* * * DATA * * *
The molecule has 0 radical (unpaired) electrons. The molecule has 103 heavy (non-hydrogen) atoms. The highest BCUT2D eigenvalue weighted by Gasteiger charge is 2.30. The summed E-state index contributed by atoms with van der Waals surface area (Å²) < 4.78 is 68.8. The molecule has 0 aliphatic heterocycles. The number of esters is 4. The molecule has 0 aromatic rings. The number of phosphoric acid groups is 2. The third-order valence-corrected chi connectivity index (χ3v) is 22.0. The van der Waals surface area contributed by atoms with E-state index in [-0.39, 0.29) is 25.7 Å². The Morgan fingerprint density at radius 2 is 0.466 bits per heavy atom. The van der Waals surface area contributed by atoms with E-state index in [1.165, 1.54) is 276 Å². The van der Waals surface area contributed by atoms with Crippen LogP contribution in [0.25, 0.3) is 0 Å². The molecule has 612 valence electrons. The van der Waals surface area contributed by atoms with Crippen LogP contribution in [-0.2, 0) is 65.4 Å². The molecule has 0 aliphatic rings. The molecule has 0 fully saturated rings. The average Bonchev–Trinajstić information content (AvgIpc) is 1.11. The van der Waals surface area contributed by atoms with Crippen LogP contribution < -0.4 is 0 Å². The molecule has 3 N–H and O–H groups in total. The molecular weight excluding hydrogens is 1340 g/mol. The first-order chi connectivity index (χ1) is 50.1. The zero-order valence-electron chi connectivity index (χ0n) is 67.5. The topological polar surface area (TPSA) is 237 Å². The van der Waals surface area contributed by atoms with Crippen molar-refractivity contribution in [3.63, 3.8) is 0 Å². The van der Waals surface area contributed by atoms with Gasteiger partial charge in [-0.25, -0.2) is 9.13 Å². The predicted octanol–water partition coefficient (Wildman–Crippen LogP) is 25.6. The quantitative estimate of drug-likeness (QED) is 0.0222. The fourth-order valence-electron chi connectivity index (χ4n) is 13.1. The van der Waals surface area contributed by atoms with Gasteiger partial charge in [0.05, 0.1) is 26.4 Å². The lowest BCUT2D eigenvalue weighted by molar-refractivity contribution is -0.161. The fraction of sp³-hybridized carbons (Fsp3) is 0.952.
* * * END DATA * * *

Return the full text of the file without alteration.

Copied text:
The molecule has 0 radical (unpaired) electrons. The molecule has 103 heavy (non-hydrogen) atoms. The highest BCUT2D eigenvalue weighted by Gasteiger charge is 2.30. The summed E-state index contributed by atoms with van der Waals surface area (Å²) < 4.78 is 68.8. The molecule has 0 aliphatic heterocycles. The number of esters is 4. The molecule has 0 aromatic rings. The number of phosphoric acid groups is 2. The third-order valence-corrected chi connectivity index (χ3v) is 22.0. The van der Waals surface area contributed by atoms with E-state index in [-0.39, 0.29) is 25.7 Å². The Morgan fingerprint density at radius 2 is 0.466 bits per heavy atom. The van der Waals surface area contributed by atoms with E-state index in [1.165, 1.54) is 276 Å². The van der Waals surface area contributed by atoms with Crippen LogP contribution in [0.25, 0.3) is 0 Å². The molecule has 612 valence electrons. The van der Waals surface area contributed by atoms with Crippen LogP contribution in [-0.2, 0) is 65.4 Å². The molecule has 0 aliphatic rings. The molecule has 0 fully saturated rings. The average Bonchev–Trinajstić information content (AvgIpc) is 1.11. The van der Waals surface area contributed by atoms with Crippen LogP contribution < -0.4 is 0 Å². The molecule has 3 N–H and O–H groups in total. The molecular weight excluding hydrogens is 1340 g/mol. The first-order chi connectivity index (χ1) is 50.1. The zero-order valence-electron chi connectivity index (χ0n) is 67.5. The topological polar surface area (TPSA) is 237 Å². The van der Waals surface area contributed by atoms with Crippen molar-refractivity contribution in [3.63, 3.8) is 0 Å². The van der Waals surface area contributed by atoms with Gasteiger partial charge in [-0.25, -0.2) is 9.13 Å². The predicted octanol–water partition coefficient (Wildman–Crippen LogP) is 25.6. The quantitative estimate of drug-likeness (QED) is 0.0222. The fourth-order valence-electron chi connectivity index (χ4n) is 13.1. The van der Waals surface area contributed by atoms with Gasteiger partial charge in [0.05, 0.1) is 26.4 Å². The lowest BCUT2D eigenvalue weighted by molar-refractivity contribution is -0.161. The fraction of sp³-hybridized carbons (Fsp3) is 0.952.